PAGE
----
There is no doubt that plastic infields have contributed mightily to the base-stealing explosion. But Wills reminds Coleman that Rickey Henderson set the record--130 bases--on the traditional grass and sand of the Oakland Coliseum, where he played 81 of his games that record year.

"You steal on pitchers, not on grounds," Maury is telling him.

The press-box view of Vince Coleman is that of an athlete who was Jesse Owens on the artificial basepaths of St. Louis but Jesse James on the natural turf of Shea. They may misjudge him, Coleman says.

"At college (Florida A&M), we had lots of guys who could run 9.4s," he says. "But I was the one who stole bases. At Macon, we had rabbits. But I was the one who stole 145 bases."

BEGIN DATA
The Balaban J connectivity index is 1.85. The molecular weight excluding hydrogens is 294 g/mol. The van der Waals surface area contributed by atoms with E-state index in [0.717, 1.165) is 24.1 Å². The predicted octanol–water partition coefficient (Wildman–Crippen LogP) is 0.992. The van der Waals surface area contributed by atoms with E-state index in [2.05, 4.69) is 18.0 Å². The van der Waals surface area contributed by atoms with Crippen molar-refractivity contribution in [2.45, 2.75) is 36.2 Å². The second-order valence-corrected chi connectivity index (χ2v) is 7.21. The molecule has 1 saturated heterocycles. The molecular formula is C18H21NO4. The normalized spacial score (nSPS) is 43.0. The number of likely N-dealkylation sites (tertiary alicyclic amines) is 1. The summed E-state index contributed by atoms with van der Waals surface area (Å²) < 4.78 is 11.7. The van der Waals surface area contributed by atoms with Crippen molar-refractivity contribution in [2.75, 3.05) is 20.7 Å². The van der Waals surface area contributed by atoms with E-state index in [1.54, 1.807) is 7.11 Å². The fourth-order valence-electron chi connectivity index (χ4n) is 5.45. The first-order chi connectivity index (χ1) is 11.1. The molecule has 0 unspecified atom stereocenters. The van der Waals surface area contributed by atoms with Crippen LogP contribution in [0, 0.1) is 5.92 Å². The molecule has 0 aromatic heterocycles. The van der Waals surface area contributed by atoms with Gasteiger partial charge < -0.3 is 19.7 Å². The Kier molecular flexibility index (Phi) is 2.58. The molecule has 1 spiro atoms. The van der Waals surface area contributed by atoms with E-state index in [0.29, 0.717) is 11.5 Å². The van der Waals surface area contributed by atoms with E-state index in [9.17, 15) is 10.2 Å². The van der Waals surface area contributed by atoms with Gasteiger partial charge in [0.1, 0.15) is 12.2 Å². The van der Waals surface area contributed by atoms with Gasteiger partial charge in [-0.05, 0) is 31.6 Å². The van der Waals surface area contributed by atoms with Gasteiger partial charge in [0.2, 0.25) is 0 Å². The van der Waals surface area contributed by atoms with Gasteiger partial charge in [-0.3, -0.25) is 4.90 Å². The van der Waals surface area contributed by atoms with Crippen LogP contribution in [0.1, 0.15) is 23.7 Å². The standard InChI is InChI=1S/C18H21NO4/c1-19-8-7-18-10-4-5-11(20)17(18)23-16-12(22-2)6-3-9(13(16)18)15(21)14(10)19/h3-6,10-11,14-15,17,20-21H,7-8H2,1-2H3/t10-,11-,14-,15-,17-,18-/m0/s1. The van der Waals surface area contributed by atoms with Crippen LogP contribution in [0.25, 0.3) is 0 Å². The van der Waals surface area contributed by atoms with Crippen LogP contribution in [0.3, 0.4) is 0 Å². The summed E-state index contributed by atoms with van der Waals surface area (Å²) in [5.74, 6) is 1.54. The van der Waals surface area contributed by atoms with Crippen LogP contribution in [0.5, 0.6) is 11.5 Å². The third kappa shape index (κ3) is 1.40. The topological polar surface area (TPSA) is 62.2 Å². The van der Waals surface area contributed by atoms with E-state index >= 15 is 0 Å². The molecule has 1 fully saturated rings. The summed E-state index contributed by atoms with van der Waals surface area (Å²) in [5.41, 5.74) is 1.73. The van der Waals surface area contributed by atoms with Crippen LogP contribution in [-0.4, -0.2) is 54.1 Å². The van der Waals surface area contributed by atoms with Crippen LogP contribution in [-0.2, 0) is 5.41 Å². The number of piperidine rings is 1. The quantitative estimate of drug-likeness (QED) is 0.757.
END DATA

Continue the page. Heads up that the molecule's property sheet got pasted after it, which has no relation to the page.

Baserunning is an art as well as a skill, Wills is reminding him.

"I know," assents Coleman. "I study the pitchers, too. You have to learn when his leg crosses over so he has to go to the plate. I study his pitches. I know that when I get on base, the batter is going to look at more fastballs than he would ordinarily. I have to figure out what his pattern is."

In other words, you're part thief, part safecracker. You need the combination first.

Vince Coleman led the league in steals six consecutive years. Only one other runner had ever done that--Maury Wills. Coleman has stolen 646 to date, 11th on the all-time list.

"You watch the pitcher's crossover leg, you watch for telltale head movements," sums up Coleman.

Adds Maury: "And you draw a throw to find out his best move."

All this is hoped to make Coleman a premier leadoff man. Then the Mets will only have eight other problems.

It is also hoped he learns not to swing at Ball 4--or Ball 3, for that matter.

And, of course, not to lead off with a home run.